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    @BSMP Yes, bounties is a step in the right direction, but a bit too narrow. It is mere a mechanism for the desperate asker than a general solution for this effect.
    – Ctx
    Commented Feb 18, 2016 at 21:54
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    This is what the site should strive to change I think. Sure, that would be great. It's come up before, but as said so far no one has managed to make a successful suggestion. If you have something in mind, make a concrete suggestion - but be prepared for it to be analyzed and criticized in minute detail by many experienced users - that is the Meta process all our suggestions have to go through.
    – Pekka
    Commented Feb 18, 2016 at 21:55
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    I have yet to see a "hard" question that was actually hard, rather than just being a lot of work due to the asker not being willing or capable to do the proper research/debugging before asking. We're programming after all, most problems boil down to a simple flaw in logic or syntax errors. Logic problems can be difficult, but they're only difficult until you break it down into smaller parts and identify where it originates, which again boils down to debugging!
    – Kevin B
    Commented Feb 18, 2016 at 22:04
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    @HansPassant I am sorry, but your response is incomprehensible to me. Could you rephrase that?
    – Ctx
    Commented Feb 18, 2016 at 23:42
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    Life isn't fair
    – gnat
    Commented Feb 19, 2016 at 9:07

2 Answers 2


I am afraid i also agree, i believe the favoring comes from having to answer fast questions before OP accepts an answer just because it comes first, additionally a big portion of users just want an answer not an explanation, which degrades the overall quality of stackoverflow.


Locking upvotes and accepting answers for the first 5 minutes of posting a question, this way users have much more time to provide a quality answer, instead of the current way of doing things over three iterations:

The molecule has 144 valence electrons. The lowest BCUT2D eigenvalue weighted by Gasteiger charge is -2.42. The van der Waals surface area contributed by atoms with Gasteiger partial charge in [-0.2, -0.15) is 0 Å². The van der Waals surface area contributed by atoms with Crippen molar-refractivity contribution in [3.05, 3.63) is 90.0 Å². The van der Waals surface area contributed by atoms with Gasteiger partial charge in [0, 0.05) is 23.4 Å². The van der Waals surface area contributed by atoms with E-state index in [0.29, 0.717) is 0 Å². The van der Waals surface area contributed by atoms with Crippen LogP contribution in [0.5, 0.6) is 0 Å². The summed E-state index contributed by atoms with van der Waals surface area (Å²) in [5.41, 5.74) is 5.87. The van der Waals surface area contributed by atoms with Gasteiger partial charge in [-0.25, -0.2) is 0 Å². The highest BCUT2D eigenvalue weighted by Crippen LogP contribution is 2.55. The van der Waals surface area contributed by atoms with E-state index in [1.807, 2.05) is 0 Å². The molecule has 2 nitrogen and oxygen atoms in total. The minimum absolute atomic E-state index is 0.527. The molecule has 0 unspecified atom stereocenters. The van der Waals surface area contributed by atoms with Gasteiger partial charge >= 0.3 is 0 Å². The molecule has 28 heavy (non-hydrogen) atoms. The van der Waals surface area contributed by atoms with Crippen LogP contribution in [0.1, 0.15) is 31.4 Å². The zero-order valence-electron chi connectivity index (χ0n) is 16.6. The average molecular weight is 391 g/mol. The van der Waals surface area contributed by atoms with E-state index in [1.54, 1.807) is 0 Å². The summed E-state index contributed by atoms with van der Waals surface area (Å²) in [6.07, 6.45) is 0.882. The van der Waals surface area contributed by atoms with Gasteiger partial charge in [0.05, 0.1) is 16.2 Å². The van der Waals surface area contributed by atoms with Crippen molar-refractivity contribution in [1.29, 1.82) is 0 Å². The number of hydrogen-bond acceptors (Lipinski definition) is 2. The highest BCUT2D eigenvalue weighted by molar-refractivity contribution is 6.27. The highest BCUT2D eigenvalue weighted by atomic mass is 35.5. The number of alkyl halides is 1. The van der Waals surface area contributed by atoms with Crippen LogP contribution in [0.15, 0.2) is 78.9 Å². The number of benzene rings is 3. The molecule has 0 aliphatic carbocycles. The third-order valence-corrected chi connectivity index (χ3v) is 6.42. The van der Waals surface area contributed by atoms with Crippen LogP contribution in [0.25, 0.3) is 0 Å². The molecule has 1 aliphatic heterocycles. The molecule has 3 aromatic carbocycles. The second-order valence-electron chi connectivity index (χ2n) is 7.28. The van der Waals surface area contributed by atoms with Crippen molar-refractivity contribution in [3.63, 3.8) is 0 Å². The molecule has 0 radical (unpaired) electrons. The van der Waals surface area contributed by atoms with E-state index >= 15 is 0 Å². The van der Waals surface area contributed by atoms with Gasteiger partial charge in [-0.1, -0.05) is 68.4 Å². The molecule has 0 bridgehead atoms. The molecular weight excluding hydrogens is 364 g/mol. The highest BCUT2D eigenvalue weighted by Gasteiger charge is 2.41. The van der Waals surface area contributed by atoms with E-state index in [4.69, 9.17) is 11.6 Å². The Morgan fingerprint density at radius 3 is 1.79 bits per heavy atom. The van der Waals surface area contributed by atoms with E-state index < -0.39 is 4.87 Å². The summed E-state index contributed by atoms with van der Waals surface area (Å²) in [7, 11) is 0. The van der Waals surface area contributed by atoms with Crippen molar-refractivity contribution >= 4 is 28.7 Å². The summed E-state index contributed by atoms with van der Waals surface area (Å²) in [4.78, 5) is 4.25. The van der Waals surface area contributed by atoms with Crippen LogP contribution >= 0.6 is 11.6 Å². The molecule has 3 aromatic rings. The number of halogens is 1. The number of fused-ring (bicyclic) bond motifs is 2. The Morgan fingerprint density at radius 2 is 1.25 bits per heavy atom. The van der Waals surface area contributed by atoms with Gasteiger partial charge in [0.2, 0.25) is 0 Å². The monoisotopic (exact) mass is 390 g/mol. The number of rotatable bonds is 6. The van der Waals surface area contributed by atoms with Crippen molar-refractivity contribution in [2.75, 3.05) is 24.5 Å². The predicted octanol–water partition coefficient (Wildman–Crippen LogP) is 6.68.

1. answer the question as fast as possible
  2. edit answer to explain the answer
  3. write an example / enhance code written
  • I agree with your eyeball assessment that a large portion of users "just" want the answer (aka "send me the codez") and that it's detrimental to SO's quality and reputation, but how would your suggestion help? By the way, I don't think you are answering the question.
    – Jongware
    Commented Nov 20, 2016 at 10:46
  • @RadLexus true i did not intend to answer, but more like sharing what i had in mind after reading OP's concern.
    – Bamieh
    Commented Nov 20, 2016 at 10:56
  • It's crazy how useful to many questions/answers get more upvotes than those that are only useful to a few. /s
    – Kevin B
    Commented Nov 21, 2016 at 16:30
  • Doesn't this already exist? I think you have to wait several hours before you can accept an answer.
    – Pekka
    Commented Nov 21, 2016 at 17:30

I completely agree. Questions showing no effort whatsoever to even read the basics (e.g. "How to print a string in Java?") get thousands of upvotes, granting the new user who asked it a lot of privileges in few days.

My proposal is to limit the reputation you can get from one question and one answer.

This way you won't be able to become a Superman by asking/answering elementary question while the popular question still gets its upvotes.

This has some advantages:

  • Safety: random users don't get a high reputation gain from few questions
  • Higher activity: users are motivated to answer more questions well, not to hunt for the easiest ones.
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    There is absolutely nothing wrong with rewarding someone with reputation for a phenomenal answer. Branch prediction remains one of the most venerable answers on this site, and it would be a pity if that was cut off.
    – Makoto
    Commented Nov 18, 2016 at 19:12
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    I'm on an ipad right now and am too lazy to look up the related stats and discussion, but this has been talked about before. Bottom line: people gaining lots of rep from one trivial answer happens much more rarely that you would think, and thanks to the daily rep cap the amount of rep you can make from an answer is very limited already. 200 upvotes is unlikely to translate to 2000 points. Instating a per-post cap would actually favour the highest rep users the most and take away points from low to moderate rep users